I welcome Crikey’s series on the ABC — not just as a sign of public interest in the ABC, but of the widespread public support for it.
The consistent theme in public responses to the series accords with research the ABC has on public sentiment. Every year, the ABC asks Australians what they think of the ABC via Newspoll — the independent polling company whose findings influence everything from political leadership to elections.
When we ask the public what they think, 85% tell us they value the ABC.
They like the ABC. And they like what we’re doing. We also ask about specific elements of the charter that guides us each day. We ask how we’re performing at being innovative, balanced and even-handed, at encouraging Australian arts such as music and drama, being distinctively Australian and contributing to Australia’s national identity, at broadcasting programs that are different from commercial TV and radio and — this is what makes the ABC unique — striking a balance between programs of wide appeal and those of special interest.
The ABC Act asks the ABC to be a comprehensive broadcaster. It is not asked to provide only the content that commercial media would reject. Wider audiences, smaller audiences — the ABC is here for all of us. There is nothing novel in this. The ABC has happily coexisted with commercial radio from the beginning. The same mixed model of public and commercial broadcasting was applied to television, and the public belief is that the ABC must also be in the digital space.
Overwhelmingly, public opinion of the ABC remains positive. Back in 1997, Bob Mansfield observed: “Most private companies would envy the passion and loyalty which characterises the relationship of the ABC with its audience”, and despite the tumultuous times for the ABC and every media organisation in the years since, it’s as true today as it was then. We see it expressed as well in the ABC’s status as one of the most enviable brands in the country — tried, trusted and true.
It’s not as if the public or governments have not had a chance to tell us what they think of or want from the ABC before. In just over 40 years, we’ve had at least 17 major reviews, beginning with the Whitlam government’s McKinsey Review back in 1973 all the way through to the three most recent ones in the last 10 years alone — the ABC Funding Adequacy and Efficiency Review commissioned in 2005 by Helen Coonan (still unpublished), Stephen Conroy’s review four years later, ABC and SBS: Towards a Digital Future, and then this year’s ABC and SBS Efficiency Study — known as the Lewis Review, also unpublished.
The central tenet of the charter review argument is that the ABC’s “incursions” into the online space (there’s been an ABC presence since 1995) are making it difficult for commercial media companies. The front-page story of last Friday’s Australian on the ABC’s use of search engine marketing (who would have thought!) is very much in that vein.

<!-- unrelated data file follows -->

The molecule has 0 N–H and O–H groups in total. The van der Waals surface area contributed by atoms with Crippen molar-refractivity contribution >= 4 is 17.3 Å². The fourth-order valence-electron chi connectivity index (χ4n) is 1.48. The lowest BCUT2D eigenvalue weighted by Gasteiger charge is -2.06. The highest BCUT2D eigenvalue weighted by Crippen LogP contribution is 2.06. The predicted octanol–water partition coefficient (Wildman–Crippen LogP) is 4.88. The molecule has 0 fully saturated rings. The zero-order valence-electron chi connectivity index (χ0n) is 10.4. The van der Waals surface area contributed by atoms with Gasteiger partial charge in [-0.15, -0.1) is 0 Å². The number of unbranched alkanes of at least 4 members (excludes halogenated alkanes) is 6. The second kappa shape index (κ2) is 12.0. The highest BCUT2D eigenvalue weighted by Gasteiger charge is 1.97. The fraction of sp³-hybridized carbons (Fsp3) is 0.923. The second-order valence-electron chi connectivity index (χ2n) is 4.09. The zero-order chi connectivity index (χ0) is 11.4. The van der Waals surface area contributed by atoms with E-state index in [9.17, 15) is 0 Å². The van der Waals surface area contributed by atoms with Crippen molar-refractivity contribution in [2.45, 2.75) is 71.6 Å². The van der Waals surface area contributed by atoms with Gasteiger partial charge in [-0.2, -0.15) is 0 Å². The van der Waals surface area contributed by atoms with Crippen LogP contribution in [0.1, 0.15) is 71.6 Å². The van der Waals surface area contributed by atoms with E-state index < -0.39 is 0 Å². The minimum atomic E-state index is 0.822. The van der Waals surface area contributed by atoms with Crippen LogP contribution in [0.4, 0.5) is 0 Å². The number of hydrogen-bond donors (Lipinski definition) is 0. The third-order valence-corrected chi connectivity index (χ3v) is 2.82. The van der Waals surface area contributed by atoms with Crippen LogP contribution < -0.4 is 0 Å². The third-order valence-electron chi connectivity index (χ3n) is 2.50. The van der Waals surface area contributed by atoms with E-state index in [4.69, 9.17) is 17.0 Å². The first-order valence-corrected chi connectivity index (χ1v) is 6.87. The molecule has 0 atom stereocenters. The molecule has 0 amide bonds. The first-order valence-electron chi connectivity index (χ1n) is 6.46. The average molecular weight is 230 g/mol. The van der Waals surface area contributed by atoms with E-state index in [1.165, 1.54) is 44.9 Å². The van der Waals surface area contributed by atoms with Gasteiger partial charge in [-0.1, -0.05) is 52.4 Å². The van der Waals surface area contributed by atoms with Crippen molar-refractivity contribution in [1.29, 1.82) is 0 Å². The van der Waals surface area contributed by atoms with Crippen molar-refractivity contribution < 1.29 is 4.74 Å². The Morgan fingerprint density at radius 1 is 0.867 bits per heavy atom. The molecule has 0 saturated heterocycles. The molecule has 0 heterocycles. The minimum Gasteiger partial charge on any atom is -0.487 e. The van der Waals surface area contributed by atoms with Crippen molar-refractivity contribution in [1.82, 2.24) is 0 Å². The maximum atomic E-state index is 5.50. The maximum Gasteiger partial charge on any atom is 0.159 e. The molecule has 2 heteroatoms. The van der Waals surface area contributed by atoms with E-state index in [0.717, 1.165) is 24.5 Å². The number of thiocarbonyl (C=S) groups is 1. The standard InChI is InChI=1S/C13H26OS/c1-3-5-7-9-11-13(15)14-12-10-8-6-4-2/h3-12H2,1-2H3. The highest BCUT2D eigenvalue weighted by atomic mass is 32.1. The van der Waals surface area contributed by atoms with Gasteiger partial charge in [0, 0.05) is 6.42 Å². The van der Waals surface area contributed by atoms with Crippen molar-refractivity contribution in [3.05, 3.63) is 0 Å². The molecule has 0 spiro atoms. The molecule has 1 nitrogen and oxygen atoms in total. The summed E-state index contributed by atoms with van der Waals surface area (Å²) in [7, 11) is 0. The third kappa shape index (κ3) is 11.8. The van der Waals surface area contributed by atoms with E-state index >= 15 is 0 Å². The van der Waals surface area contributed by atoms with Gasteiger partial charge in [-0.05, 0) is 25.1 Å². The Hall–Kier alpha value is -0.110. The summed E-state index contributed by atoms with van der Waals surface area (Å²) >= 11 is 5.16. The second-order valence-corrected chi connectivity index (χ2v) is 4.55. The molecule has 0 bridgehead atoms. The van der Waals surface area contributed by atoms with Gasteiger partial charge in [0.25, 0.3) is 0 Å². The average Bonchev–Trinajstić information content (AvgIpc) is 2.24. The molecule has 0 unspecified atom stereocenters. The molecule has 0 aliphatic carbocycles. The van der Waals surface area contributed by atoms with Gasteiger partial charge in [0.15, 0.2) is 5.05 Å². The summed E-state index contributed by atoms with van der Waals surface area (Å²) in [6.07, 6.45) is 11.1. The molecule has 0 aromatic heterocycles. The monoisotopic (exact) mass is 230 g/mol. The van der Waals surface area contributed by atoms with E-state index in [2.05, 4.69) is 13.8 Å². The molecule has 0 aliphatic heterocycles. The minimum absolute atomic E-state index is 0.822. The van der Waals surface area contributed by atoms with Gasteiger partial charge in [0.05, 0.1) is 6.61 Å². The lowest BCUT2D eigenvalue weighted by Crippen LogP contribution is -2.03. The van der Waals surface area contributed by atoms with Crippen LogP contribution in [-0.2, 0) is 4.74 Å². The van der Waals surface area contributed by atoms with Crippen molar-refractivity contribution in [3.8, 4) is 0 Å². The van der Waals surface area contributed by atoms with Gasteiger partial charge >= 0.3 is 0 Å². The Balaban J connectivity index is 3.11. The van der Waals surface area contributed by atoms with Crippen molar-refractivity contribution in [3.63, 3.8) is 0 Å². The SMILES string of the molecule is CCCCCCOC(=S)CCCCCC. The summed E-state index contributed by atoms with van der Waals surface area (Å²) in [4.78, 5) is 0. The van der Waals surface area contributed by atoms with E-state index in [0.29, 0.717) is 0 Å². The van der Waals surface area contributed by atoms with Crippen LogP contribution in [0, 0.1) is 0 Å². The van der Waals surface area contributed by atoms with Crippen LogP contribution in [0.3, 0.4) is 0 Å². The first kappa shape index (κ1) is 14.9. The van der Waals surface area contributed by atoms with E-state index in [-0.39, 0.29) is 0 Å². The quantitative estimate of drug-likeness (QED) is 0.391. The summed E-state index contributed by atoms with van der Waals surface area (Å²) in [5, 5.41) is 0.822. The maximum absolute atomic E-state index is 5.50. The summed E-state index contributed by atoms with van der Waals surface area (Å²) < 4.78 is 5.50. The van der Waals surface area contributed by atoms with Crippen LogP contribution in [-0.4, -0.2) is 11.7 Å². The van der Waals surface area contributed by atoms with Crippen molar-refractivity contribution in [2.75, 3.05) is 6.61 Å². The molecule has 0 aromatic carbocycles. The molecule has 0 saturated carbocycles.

It is essentially a rehash of the same Murdoch line used by Rupert’s father, Sir Keith, opposing the ABC’s entry into radio in the 1930s. The consistency of the criticism is matched by the consistency of the ABC response: remaining focused on the audience, with a clear sense of what is happening around us. Australia has always had a mixed model of public and commercial media — it’s the best means we have to deliver the best media service to the Australian public — and we believe it should be maintained.
The challenge for commercial digital media is not in finding audiences and attention, but in finding a way to monetise them. Does anyone seriously believe that if the ABC were not in the online and mobile space that this challenge would miraculously disappear? If the ABC is such a problem, why have new online players like The Guardian and the Daily Mail sensed a market opportunity and set up Australian bases?
Our online forum, The Drum, is simply an extension of the ABC’s years of experience in talkback radio. The Drum is as much a place for conversation, for Australians to exchange ideas with one another, as it is for opinion pieces that stimulate that conversation and debate. These are all elements in the mix of public affairs content the ABC provides to enrich Australian civic life. It fits neatly within the ABC brief. Clearly, the public believe the ABC must also be in the digital space, as acknowledged by the ABC Act being changed in 2013 — with bipartisan support of Parliament — to formalise digital media as an ABC charter responsibility.
I feel the same way about Q&A and ABC News24. If we agree that information and debate make the democratic process more meaningful, then shouldn’t the ABC — as a public media organisation — be doing all it can to ensure that information and debate is available to every Australian, regardless of income, regardless of where they live, regardless of age?
The ABC is currently up against not just the challenge of arbitrary funding cuts and increasing well-resourced competitors, but also the far greater challenge faced by every media organisation in this turbulent era — how to reinvent itself to best serve future audiences and deliver value for money.
I am confident the ABC will emerge on the other side of this period of disruption still respected, still loved, still essential to Australian civic and cultural life. And still guided by that charter that has delivered so much to so many for so long.